4. Showed the Value of Student-Teacher Partnerships
Online learning requires students to play a more active role in their education. Students and teachers need to work together as they adapt to a changing classroom environment. Students must reach out to their teachers to address any concerns instead of talking to them after class. The virtual setting also makes it easier for students to share ideas for course activities and give feedback.
To continue to encourage this partnership, teachers need to have a positive relationship with their students.
Here are some ways educators can foster a positive relationship with their students:
- Have a positive attitude
- Incorporate humor into your lesson plans
- Make learning more engaging
- Get to know your students’ interests
- Include personal stories to connect concepts
Students playing a larger role in furthering their education will be a continued trend in the future of higher education.
5. Changed the Traditional Teaching Formula
Lectures were the standard teaching method post-COVID-19. However, this method may not be as effective for more interactive fields, such as the sciences. The switch to online made educators come up with new teaching strategies.
This may have been a challenge at first, but it allowed them to figure out the best way to get the information across. Some alternative methods to lectures could be peer instruction or virtual field trips. Here are some other alternatives for teachers to consider:
- Self-directed learning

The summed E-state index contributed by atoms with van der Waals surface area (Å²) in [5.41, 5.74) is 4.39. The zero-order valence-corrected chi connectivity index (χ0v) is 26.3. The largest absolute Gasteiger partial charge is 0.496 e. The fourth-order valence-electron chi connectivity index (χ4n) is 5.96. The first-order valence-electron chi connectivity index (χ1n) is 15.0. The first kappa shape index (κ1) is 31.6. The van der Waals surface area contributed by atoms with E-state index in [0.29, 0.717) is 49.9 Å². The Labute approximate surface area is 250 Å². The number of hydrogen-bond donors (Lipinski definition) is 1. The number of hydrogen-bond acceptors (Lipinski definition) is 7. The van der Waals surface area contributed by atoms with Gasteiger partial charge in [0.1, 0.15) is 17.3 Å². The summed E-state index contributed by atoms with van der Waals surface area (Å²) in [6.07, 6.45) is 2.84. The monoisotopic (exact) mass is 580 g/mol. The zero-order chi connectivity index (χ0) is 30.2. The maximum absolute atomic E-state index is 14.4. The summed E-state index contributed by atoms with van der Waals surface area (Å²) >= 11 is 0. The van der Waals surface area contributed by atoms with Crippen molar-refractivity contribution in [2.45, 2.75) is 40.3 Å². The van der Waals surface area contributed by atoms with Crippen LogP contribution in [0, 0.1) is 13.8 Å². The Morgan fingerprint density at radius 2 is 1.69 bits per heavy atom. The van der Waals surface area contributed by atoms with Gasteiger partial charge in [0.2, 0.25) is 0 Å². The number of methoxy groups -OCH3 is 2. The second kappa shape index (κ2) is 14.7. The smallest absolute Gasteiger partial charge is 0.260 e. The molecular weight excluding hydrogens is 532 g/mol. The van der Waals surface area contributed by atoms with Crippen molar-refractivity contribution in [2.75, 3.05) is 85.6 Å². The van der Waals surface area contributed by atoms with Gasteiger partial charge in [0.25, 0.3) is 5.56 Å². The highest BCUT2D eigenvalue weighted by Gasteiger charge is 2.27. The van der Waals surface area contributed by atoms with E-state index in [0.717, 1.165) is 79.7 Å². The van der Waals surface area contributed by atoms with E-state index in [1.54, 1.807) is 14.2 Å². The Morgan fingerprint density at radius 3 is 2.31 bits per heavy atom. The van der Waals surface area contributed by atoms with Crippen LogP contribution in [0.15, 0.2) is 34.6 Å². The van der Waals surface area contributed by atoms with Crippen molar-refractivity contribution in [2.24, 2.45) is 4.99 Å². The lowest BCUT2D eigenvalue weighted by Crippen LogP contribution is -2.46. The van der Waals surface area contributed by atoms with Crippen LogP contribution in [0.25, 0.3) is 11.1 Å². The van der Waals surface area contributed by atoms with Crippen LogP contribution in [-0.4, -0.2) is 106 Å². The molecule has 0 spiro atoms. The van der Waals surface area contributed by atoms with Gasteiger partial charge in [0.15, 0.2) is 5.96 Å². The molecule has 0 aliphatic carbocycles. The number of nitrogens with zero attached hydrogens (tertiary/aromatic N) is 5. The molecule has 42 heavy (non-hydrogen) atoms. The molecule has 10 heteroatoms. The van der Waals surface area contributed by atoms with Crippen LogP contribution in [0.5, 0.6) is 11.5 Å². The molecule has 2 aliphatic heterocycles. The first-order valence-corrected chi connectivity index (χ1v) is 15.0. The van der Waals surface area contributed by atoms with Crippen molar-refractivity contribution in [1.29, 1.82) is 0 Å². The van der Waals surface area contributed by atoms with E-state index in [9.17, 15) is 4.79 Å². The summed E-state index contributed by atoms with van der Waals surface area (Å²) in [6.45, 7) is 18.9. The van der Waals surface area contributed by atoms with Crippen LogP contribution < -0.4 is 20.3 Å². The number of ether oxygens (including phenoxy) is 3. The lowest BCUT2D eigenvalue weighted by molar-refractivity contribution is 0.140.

- Scenario-based interactions
- Game-based learning
- Project-based learning
- Online labs
6. Caused Drops in Enrollment
With the educational experience changing, some students decided not to attend college or to take a gap year. In the fall of 2020, enrollment fell by 2.5% for postsecondary education. As classes moved online, students were learning material they could get off the internet or from books. Part of the appeal of college life is the campus activities.
As activities open up again, teachers still need to find ways to keep students engaged inside the classroom.
Another reason students may have opted out of college is the tuition price. COVID-19 created financial challenges. This may have made students reconsider the value of their education. In the future, educational institutions should continue to adapt to the needs of the students to maintain steady enrollment.
7. Caused Budget Cuts
With the financial pressures of COVID-19, many educational institutions made budget cuts. This caused layoffs and decreased funds for student activities. Some colleges may have had to invest in more technology, further reducing their budget.
As students return to campus, budgets will increase, but how the institution chooses to invest their money may change.
COVID-19 and the Future of Higher Education
COVID-19 impacted many areas of our lives, from our jobs to our social lives. Higher education is one of the areas it has made a lasting impression on. Technology and virtual learning are the new normal. As we go into the future, many of the changes in the education system due to COVID-19 are here to stay.